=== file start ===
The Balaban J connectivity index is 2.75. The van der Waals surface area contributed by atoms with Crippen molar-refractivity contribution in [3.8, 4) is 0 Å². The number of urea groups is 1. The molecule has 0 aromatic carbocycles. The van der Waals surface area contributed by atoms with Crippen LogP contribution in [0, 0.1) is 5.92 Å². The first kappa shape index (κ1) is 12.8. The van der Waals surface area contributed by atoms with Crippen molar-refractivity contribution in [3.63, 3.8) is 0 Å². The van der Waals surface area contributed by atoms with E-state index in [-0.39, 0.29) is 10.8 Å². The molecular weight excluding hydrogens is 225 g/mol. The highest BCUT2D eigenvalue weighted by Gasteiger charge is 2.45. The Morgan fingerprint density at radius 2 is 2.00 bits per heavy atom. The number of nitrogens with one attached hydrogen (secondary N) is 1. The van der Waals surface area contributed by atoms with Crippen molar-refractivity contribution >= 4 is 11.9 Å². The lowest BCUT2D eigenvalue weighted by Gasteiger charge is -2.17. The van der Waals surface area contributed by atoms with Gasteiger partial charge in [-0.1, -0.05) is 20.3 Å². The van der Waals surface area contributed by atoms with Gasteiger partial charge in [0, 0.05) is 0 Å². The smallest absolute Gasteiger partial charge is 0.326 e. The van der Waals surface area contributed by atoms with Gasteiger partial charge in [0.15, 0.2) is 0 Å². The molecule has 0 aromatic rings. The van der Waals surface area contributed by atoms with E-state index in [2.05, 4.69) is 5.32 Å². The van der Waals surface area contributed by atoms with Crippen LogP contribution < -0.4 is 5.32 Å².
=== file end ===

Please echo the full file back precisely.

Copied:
The Balaban J connectivity index is 2.75. The van der Waals surface area contributed by atoms with Crippen molar-refractivity contribution in [3.8, 4) is 0 Å². The number of urea groups is 1. The molecule has 0 aromatic carbocycles. The van der Waals surface area contributed by atoms with Crippen LogP contribution in [0, 0.1) is 5.92 Å². The first kappa shape index (κ1) is 12.8. The van der Waals surface area contributed by atoms with Crippen molar-refractivity contribution in [3.63, 3.8) is 0 Å². The van der Waals surface area contributed by atoms with E-state index in [-0.39, 0.29) is 10.8 Å². The molecular weight excluding hydrogens is 225 g/mol. The highest BCUT2D eigenvalue weighted by Gasteiger charge is 2.45. The Morgan fingerprint density at radius 2 is 2.00 bits per heavy atom. The number of nitrogens with one attached hydrogen (secondary N) is 1. The van der Waals surface area contributed by atoms with Crippen molar-refractivity contribution >= 4 is 11.9 Å². The lowest BCUT2D eigenvalue weighted by Gasteiger charge is -2.17. The van der Waals surface area contributed by atoms with Gasteiger partial charge in [-0.1, -0.05) is 20.3 Å². The van der Waals surface area contributed by atoms with Gasteiger partial charge in [0, 0.05) is 0 Å². The smallest absolute Gasteiger partial charge is 0.326 e. The van der Waals surface area contributed by atoms with Gasteiger partial charge in [0.15, 0.2) is 0 Å². The molecule has 0 aromatic rings. The van der Waals surface area contributed by atoms with E-state index in [2.05, 4.69) is 5.32 Å². The van der Waals surface area contributed by atoms with Crippen LogP contribution < -0.4 is 5.32 Å².